The attention that Lincoln paid to refining the aging Lincoln MKZ (née Zephyr) platform was immediately evident when I wheeled our silver test car out of the parking structure. There's a newfound sense of solidity and refinement to the car that should be apparent to anyone who's ever driven the previous models. To be sure, the MKZ is not yet on par with the Lexus ES350 or the Acura TL, but it is much closer to a luxury-car experience than before.
The 3.5-liter V-6 returns with the same horsepower and torque as before, but it goes about its business more quietly due to a bunch more sound-deadening materials around the engine compartment and some other quiet-tuning efforts on the part of the engineers. Again, it's not as silky, unworldly quiet as the Lexus V-6, but it's pretty good. I was more impressed by the leather seats, which are quite richly detailed. Our test car had steel gray leather with wide, cream-colored piping, and it was very, very nice - a welcome change from the overly plasticized, overly homogenous leather treatments we see everywhere these days.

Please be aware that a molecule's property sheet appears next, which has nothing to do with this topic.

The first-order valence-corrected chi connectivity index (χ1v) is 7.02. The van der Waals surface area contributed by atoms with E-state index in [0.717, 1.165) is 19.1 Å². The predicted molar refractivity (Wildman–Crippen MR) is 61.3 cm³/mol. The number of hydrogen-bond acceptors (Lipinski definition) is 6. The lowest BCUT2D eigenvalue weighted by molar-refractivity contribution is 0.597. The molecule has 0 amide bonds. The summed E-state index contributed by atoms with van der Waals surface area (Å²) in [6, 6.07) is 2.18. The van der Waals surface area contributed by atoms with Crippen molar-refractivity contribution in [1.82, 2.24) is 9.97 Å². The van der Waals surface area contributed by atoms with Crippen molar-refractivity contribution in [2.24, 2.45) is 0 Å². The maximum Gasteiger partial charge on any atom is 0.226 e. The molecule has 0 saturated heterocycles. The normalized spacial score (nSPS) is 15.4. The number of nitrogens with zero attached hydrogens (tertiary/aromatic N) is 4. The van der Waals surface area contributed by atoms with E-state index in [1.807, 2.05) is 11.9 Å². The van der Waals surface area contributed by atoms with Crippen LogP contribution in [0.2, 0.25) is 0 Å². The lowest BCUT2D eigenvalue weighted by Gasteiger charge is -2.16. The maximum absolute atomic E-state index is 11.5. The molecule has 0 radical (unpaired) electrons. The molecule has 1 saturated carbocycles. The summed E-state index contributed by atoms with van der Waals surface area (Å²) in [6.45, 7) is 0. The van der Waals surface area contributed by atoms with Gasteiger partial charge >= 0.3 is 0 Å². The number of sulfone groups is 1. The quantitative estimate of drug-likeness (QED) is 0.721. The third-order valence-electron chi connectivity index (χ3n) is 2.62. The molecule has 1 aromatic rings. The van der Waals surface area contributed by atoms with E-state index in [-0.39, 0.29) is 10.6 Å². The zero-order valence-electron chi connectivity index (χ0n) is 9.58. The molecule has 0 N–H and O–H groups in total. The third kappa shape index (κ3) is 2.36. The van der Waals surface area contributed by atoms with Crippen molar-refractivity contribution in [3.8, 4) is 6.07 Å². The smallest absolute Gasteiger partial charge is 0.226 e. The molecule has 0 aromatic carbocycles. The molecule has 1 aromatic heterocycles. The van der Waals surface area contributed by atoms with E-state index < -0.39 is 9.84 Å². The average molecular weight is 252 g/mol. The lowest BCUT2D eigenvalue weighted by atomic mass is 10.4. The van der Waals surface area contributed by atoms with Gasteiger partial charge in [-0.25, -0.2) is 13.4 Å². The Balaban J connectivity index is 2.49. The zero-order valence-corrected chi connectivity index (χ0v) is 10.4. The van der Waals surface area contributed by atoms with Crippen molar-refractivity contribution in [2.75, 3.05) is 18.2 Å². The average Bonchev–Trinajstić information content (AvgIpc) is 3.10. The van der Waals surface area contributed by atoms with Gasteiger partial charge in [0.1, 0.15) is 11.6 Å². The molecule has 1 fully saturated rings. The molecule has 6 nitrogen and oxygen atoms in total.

Elsewhere in the cabin, the instrument panel is pretty nicely turned out, with some aluminum or aluminumlike trim and FoMoCo's superb new navigation and audio system interface. Part of the pricey ($5595) Ultimate Package, the screen is intuitive, crystal clear, and bright. The THX audio system is also quite impressive.
I like the application of the new Lincoln family design here, also, with the split-waterfall grille. I think once the Lincoln MKT is on the roads and we see three or four similarly styled Lincolns out there, the whole family lineage will start to gel in the American mind.
All this praise aside, there's still no disguising the fact that the MKZ is a warmed-over version of the Zephyr, which was itself a warmed-over version of a Mazda 6 chassis. These are not exactly the bones of a pedigreed entry-luxury sedan. But the MKZ ought to keep enough buyers in the Lincoln fold to provide some trade-up opportunities to the MKT crossover and the MKS sedan until such time - clearly, well into the next decade - when Lincoln might reemerge as a truly viable competitor not only to Cadillac but also the usual European suspects.
Joe DeMatio, Executive Editor